The idea is to get charter school supporters and those more partial to traditional public schools working together: A vote for more money for schools, under this scheme, is also a vote for lifting the state’s cap on charters.
The gambit, as of Thursday evening, did not appear to be working. If charter school proponents sharply criticized the bill, so did charter critics.
Save Our Public Schools, a coalition of teachers unions and liberal advocacy groups opposed to any charter school expansion, said in a statement that charters are “taking hundreds of millions of dollars” from traditional public schools and “given this reality the state should not move to expand their reach.”
The coalition has been signaling for weeks that it would prefer an all-or-nothing ballot fight in November, convinced that a victory there would stop the expansion of charter schools for years to come.
Save Our Public Schools confirmed that approach Thursday. “We continue to oppose any bill that would lift the cap on charter schools and believe the voters should have an opportunity to vote on this issue in November,” the group’s statement read.
Opponents of the legislation should find fertile ground in the Senate, which rejected a measure lifting the state’s cap on charter schools by a wide margin just two years ago.
Senate President Stanley C. Rosenberg, who backs the new bill, is counting on its broad scope — pairing the charter school changes with $1.4 billion in additional education spending — to win enough votes for passage.
But even the Senate president’s office acknowledges the vote is likely to be close. If the Senate does pass the measure, the focus would shift to the more charter-friendly House.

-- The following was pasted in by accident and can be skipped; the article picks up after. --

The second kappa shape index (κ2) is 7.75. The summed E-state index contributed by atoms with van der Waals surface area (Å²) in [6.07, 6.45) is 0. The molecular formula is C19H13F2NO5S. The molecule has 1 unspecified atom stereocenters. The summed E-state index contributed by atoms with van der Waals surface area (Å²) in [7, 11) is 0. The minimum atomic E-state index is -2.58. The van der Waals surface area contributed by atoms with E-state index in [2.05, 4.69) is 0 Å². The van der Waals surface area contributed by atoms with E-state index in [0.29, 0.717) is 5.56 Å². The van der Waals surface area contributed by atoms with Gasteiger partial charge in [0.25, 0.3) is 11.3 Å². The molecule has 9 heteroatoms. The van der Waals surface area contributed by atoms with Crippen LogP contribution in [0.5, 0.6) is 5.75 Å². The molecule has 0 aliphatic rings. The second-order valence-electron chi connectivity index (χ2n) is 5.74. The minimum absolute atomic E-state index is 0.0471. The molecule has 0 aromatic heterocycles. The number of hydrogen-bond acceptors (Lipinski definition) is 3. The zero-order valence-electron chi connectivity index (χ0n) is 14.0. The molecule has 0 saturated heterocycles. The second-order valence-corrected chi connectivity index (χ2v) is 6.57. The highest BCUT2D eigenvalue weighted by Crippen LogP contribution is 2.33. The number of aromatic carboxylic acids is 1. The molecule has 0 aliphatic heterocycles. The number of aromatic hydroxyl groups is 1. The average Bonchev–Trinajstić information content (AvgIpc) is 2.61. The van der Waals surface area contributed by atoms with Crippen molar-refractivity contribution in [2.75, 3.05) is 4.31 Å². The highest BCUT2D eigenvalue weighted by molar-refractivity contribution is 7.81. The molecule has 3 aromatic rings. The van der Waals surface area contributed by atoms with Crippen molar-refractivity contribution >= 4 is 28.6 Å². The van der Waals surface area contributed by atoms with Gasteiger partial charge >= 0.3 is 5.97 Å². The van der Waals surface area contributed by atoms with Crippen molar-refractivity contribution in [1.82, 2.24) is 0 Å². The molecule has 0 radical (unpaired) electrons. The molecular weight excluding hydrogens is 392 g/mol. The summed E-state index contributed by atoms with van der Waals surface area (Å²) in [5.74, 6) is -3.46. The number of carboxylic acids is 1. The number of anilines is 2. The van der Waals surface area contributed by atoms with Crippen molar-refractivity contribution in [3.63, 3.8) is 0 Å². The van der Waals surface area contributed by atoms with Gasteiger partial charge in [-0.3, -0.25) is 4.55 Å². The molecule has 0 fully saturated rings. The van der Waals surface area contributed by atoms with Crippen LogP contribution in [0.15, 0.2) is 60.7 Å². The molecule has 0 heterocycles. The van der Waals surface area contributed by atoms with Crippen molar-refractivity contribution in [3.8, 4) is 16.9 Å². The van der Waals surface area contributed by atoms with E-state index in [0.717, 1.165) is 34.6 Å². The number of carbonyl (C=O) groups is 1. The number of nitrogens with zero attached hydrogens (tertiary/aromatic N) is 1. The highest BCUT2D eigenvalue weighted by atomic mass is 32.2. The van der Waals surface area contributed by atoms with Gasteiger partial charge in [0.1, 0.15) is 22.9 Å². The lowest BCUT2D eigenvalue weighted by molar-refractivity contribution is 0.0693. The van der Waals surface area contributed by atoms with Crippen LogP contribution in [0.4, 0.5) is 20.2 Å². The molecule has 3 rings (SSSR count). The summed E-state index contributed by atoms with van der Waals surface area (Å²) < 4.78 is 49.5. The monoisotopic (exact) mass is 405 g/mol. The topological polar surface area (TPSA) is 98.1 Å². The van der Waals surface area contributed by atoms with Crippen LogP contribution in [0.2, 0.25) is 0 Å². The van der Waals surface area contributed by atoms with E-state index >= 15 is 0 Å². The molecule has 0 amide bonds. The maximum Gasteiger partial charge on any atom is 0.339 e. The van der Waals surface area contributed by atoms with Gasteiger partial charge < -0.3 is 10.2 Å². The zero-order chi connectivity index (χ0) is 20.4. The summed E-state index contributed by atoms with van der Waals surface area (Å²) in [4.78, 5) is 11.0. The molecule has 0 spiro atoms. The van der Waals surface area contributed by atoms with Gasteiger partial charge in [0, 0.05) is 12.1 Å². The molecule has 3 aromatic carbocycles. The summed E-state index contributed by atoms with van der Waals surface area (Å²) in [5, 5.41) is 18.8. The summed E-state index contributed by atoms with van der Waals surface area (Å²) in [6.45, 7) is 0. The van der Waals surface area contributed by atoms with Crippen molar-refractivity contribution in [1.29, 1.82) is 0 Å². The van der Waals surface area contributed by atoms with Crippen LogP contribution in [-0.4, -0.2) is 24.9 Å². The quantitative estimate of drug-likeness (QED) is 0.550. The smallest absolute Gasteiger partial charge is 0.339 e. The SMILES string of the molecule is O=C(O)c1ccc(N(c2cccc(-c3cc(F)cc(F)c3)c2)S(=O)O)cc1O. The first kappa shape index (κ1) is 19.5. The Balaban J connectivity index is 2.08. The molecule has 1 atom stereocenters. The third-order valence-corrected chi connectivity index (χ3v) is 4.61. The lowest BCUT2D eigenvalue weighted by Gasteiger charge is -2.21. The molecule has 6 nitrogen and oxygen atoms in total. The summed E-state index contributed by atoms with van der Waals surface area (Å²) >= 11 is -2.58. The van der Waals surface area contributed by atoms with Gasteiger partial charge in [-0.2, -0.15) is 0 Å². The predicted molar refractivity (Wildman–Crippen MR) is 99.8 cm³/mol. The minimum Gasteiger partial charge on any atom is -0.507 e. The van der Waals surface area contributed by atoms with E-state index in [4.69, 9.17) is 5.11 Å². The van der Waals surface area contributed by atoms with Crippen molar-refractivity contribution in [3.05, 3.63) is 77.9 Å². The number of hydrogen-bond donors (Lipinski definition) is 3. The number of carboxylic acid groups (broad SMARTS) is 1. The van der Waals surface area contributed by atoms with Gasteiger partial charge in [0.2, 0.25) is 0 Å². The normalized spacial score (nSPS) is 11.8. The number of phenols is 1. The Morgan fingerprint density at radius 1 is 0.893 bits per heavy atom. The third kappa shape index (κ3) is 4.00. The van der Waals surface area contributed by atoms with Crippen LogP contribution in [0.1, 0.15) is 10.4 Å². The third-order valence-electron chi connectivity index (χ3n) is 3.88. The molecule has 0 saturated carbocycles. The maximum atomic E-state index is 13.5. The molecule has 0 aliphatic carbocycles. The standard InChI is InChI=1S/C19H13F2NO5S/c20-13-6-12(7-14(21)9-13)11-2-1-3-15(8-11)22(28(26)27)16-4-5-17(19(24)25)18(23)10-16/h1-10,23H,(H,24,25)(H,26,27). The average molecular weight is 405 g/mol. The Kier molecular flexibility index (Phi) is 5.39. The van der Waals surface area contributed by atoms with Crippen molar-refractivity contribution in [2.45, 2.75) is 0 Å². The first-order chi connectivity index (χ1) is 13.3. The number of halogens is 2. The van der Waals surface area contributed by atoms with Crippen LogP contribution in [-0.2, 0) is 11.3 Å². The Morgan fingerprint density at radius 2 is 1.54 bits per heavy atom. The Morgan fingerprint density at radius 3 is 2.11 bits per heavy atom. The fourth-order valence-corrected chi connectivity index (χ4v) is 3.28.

House Speaker Robert A. DeLeo, in a statement Thursday, suggested a measure that passed his chamber in 2014 providing for a more accelerated charter expansion in low-performing school districts would be a starting point for House legislation this year.
If both chambers pass bills, they would create a conference committee and try to hammer out a compromise. If something acceptable to charter school proponents emerged, that could head off a ballot fight in November.
But that possibility seems increasingly remote amid the sharp opposition to the Senate bill that emerged Thursday.
One of the most controversial provisions would provide incentives for school districts to create their own charter schools and a variant called “innovation schools.” The effect could be to limit the growth of so-called Commonwealth charter schools, run by outside groups.
Charter school proponents, who consider Commonwealth charters more innovative than the district-controlled alternatives, have serious reservations about that part of the bill. They say they are particularly concerned about its potential impact in Boston.
Laura Oggeri, a spokeswoman for Boston Mayor Martin J. Walsh, said in a statement that “further analysis will be required to determine the fiscal and educational impacts the Senate proposal will have in Boston.” Her statement also offered a generally lukewarm assessment of the bill.David Scharfenberg